3. Draw Launch is a sytstem that makes use of a timed entry system. When the launch goes live, the icon changes from “Notify me” to “Enter Draw.” Nike will provide a countdown clock showing anywhere from 20 minutes to an hour to hit the reserve icon. If you haven’t saved your sizing and payment info, you will be asked to provide that. You may only enter a reserve draw once. If you attempt it a second time with the same account, you will be informed you’ve already entered. Once the “Draw” ends, according to Nike you will be notified within 24 hours (though it’s usually within an hour or two) whether or not you were selected to purchase the shoe. Nike will then process the payment and send you a notification through the app about when you can expect to receive the shoe.
4. Shock Drop: Nike will often surprise drop its most coveted launches prior to a previously-stated, official launch date. It will also “Shock Drop” shoes that aren’t included in its “Upcoming” calendar. Just know that Nike’s default launch posture is secretive to the extreme and it won’t confirm or deny any rumors about upcoming “Shock Drop” launches. Until the drop is announced on an official Nike social media platform, in Nike’s eyes it simply doesn’t exist.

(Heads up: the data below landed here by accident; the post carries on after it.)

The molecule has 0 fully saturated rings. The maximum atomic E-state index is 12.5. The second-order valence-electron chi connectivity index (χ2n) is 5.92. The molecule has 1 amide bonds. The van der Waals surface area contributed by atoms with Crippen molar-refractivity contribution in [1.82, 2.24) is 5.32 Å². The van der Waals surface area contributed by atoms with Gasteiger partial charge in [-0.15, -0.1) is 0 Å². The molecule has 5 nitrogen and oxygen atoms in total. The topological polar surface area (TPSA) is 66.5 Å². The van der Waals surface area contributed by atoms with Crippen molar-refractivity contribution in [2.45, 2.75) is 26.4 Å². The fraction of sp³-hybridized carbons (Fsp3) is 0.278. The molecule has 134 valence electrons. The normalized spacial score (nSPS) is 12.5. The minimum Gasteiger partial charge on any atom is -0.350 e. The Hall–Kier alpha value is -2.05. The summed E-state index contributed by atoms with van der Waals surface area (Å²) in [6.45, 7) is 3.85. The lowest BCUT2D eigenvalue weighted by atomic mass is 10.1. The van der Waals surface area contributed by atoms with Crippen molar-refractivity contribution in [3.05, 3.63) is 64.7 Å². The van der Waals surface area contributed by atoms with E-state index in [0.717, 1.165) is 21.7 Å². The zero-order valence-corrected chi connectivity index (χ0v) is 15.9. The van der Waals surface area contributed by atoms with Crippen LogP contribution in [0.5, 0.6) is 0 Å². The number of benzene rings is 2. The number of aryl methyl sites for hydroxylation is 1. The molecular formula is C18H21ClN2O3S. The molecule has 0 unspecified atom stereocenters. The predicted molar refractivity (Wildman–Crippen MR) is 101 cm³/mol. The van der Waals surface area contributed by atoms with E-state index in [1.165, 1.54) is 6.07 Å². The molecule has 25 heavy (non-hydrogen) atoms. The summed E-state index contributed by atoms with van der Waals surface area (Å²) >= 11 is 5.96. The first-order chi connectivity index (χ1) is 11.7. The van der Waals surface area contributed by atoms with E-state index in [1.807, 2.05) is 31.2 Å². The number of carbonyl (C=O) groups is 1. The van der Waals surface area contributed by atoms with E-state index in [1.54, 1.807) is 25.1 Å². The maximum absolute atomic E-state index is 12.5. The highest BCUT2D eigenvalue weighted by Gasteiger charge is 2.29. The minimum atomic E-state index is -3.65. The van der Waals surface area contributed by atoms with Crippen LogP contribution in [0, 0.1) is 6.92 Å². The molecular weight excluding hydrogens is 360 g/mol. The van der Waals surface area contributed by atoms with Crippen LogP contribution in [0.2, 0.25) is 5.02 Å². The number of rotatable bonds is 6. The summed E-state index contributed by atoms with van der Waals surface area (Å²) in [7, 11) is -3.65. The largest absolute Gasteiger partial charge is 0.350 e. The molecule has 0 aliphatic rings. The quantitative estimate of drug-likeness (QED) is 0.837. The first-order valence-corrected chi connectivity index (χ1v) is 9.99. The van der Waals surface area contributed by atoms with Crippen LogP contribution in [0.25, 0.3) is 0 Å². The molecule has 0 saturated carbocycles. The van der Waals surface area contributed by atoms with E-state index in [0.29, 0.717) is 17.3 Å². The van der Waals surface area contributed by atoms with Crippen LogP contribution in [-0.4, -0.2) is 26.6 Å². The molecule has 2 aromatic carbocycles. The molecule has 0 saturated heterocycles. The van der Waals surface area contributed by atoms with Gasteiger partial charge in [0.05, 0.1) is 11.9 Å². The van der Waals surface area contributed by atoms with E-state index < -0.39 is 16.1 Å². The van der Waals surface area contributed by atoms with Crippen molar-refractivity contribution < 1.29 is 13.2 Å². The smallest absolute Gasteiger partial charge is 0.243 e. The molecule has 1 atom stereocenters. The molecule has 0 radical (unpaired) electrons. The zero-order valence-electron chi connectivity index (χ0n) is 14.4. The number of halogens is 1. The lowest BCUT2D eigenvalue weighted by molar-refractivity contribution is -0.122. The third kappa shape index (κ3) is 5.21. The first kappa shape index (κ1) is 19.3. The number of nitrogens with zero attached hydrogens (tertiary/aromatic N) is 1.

To stay on top of coveted drops, there are numerous Twitter accounts that will notify you of “Shock Drops.” Two of them even have their own apps: @solelinks and @j23app. You can also follow Nike’s @nikestore account but be aware it doesn’t announce every single launch.
5. Secret Shock Drop: Once in a great while, Nike will “Shock Drop” a shoe that can only be accessed by completing a task. In the case of Nike x Off-White x Serena Williams’ “Shock Drop,” the silhouette was featured in the app’s “Discover” feed with a “Behind the Shoe” story. In order to cop the shoe, the user had to rub an image featuring a blank version of Off-White’s signature plastic hang tag (above left) to make the copy appear. Once the copy appeared, the user was granted access to purchase the shoe.
Keep in mind that the SNKRS app is far from perfect. It can be glitchy and if you visit the @nikestore feed you can see it’s filled with people complaining about usage issues. Most of the time Nike recommends signing out and signing back in or reinstalling the app. If you’re still having problems and there is stock available, you can also call 800-806-6453 from 4:00 AM-11:00 PM PST seven days a week.
As well, Nike constantly adds in twists and turns so six months from now a lot of this could be different. In the meantime, may the W gods be with you!